Tips for beginners

Training tips Part 1

Nutrition tips Part 1 ?????

Nutrition tips Part 2 ?????

Answering some common questions 1.

I have been receiving a few questions related to my previous posts and in general. I will answer them on here regularly, so keep them coming.

What are electrolytes:

Electrolytes are mineral salts dissolved in the bodyโ€™s fluid. They include:

* sodium,
* chloride,
* potassium and
* magnesium,
and help to regulate the fluid balance between different body compartments (for example, the amount of fluid inside and outside a muscle cell), and the volume of fluid in the bloodstream.

The water movement is controlled by the concentration of electrolytes on either side of the cell membrane. For example, an increase in the concentration of sodium outside a cell will cause water to move to it from inside the cell. Similarly, a drop in sodium concentration will cause water to move from the outside to the inside of the cell. Potassium draws water across a membrane, so a high potassium concentration inside cells increases the cellโ€™s water content.


What are glucose polymers and maltodextrins?
Between a sugar (1โ€“ 2 units) and a starch (several 100,000 units), although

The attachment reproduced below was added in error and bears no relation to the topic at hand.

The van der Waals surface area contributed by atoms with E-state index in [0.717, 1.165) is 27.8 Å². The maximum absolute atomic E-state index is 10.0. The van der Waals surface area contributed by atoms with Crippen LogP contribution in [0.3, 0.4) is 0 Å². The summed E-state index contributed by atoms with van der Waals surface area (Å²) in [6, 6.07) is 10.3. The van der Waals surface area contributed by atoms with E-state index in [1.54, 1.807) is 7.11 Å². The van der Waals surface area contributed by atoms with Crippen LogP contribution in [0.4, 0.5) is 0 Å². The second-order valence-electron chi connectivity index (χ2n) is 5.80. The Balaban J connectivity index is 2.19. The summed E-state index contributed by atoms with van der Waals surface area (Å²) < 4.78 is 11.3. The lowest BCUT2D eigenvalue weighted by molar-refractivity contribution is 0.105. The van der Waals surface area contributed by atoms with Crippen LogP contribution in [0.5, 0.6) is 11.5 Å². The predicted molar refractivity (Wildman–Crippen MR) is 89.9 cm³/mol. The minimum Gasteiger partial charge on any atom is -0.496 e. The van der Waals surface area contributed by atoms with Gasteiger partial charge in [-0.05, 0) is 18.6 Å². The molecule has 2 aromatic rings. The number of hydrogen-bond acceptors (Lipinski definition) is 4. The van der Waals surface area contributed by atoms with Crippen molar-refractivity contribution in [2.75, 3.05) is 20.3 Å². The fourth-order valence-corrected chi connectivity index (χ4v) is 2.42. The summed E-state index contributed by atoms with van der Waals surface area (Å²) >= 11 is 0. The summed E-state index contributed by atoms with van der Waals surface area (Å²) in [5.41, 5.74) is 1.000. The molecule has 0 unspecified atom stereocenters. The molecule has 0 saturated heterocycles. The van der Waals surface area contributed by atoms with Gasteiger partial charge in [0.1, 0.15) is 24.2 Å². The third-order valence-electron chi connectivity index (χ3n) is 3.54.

closer to the former, are glucose polymers (maltodextrins). These are chains
of between 4 and 20 glucose molecules produced from boiling corn-starch
under controlled commercial conditions.
The advantage of using glucose polymers instead of glucose or sucrose in a
drink is that a higher concentration of carbohydrate can be achieved (usually
between 10 and 20 g/ 100 ml) at a lower osmolality.


What are multiple transportable carbohydrates?
This term refers to a mixture of carbohydrates (e.g. glucose and fructose;
maltodextrin and fructose) in sports drinks. These carbohydrates are
absorbed from the intestine by different transporters, and using a mixture
rather than a single type of carbohydrate in a sports drink overcomes the
usual limitation of gut uptake of carbohydrate.


I would like to bulk up, how can I do that?
As you probably know, putting on muscle (or shredding fat) lies in your diet/nutrition. If you'd like to put on muscle mass, first thing you need to do is to revise your protein intake. Do you know how much protein you take in? 100 gr of chicken breast contains 25-30 gr protein, 100 gr of white fish has about 24 gr, 100 gr of steak has about 25 gr of protein, 100 gr cottage cheese about 10 gr. Endurance athletes usually take about 1.2 - 1.7 gr protein/kg of bodyweight/day, and bodybuilders take a lot more than that to build muscle. Then you need to revise your carbohydrate intake as well. Carbohydrates/muscle glycogen is the primary energy source when training. If you don't have enough muscle glycogen, your performance will suffer (less intensity, lighter weights = less muscle), and your body will use amino acids to convert to glycogen (less muscle building). The amount of carb you need to eat depends on a lot of factors: your insulin sensitivity and the rate of your metabolism. People with high metabolism can eat more carbs, and people with high insulin sensitivity (and low metabolism) have to watch their carb intake otherwise they will put on a lot of fat as well along with the muscle.

Keep the questions coming, I will reply to them regularly on here!